Bill Maher: Colin Kaepernick ‘an idiot’
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HBO host Bill Maher says although he supports Colin Kaepernick’s protest of racial injustice, the NFL player is an "idiot."

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Maher, who misspelled Kaepernick’s last name in his tweet, did not say what prompted his criticism of the 49ers backup quarterback.

Kaepernick on Tuesday said it was "embarrassing" to watch Hillary ClintonHillary Diane Rodham ClintonChris Murphy’s profile rises with gun tragedies DNC, RNC step up cyber protections Gun proposal picks up GOP support MORE and Donald TrumpDonald John TrumpIvanka Trump pens op-ed on kindergartners learning tech Bharara, Yates tamp down expectations Mueller will bring criminal charges Overnight Cybersecurity: Equifax security employee left after breach | Lawmakers float bill to reform warrantless surveillance | Intel leaders keeping collusion probe open MORE in the first presidential debate."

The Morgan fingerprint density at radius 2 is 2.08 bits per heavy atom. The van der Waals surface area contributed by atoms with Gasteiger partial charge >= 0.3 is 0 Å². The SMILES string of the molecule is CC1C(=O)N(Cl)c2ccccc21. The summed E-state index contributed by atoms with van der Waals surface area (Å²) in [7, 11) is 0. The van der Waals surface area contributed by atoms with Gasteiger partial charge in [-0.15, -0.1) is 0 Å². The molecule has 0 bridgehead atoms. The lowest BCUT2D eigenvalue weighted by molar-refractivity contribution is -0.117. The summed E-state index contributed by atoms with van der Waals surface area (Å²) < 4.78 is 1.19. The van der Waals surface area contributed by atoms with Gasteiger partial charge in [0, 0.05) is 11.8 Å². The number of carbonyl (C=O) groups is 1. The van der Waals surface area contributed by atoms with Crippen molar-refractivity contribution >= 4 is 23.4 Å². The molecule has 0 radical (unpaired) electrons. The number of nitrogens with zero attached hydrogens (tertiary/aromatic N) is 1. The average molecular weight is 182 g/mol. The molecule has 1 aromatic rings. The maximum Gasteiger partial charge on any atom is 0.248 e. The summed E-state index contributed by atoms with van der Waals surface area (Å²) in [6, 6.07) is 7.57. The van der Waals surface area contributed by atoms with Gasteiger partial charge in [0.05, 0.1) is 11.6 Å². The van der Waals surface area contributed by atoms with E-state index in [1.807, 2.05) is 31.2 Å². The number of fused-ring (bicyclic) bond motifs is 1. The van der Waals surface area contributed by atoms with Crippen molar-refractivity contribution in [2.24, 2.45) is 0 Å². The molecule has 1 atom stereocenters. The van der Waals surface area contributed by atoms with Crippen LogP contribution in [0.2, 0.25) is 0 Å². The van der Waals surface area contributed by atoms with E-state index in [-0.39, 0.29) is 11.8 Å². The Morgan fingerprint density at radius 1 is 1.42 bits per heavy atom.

“Both are proven liars, and it seems like they’re trying to debate who’s less racist,”  he added, according to USA Today.

"And at this point ... you have to pick the lesser of two evils. But in the end, it’s still evil.”

Kaepernick sparked debate in August by sitting through “The Star-Spangled Banner" before a preseason game.

“I am not going to stand up to show pride in a flag for a country that oppresses black people and people of color,” he said later.

“To me, this is bigger than football and it would be selfish on my part to look the other way. There are bodies in the street and people getting paid leave and getting away with murder.”

Kaepernick has since repeatedly knelt during the national anthem,  inspiring other sports stars to follow suit.

Trump, the Republican nominee, said last month that Kaepernick’s gesture is “a terrible thing.”

“You know, maybe he should find a country that works better for him. Let him try, it’s not gonna happen,” he said on “The Dori Monson Show."

President Obama earlier this month defended Kaepernick’s right to demonstrate.

“My understanding, at least, is he’s exercising his constitutional right to make a statement,” he said during a news conference in Hangzhou, China. "I think there’s a long history of sports figures doing so."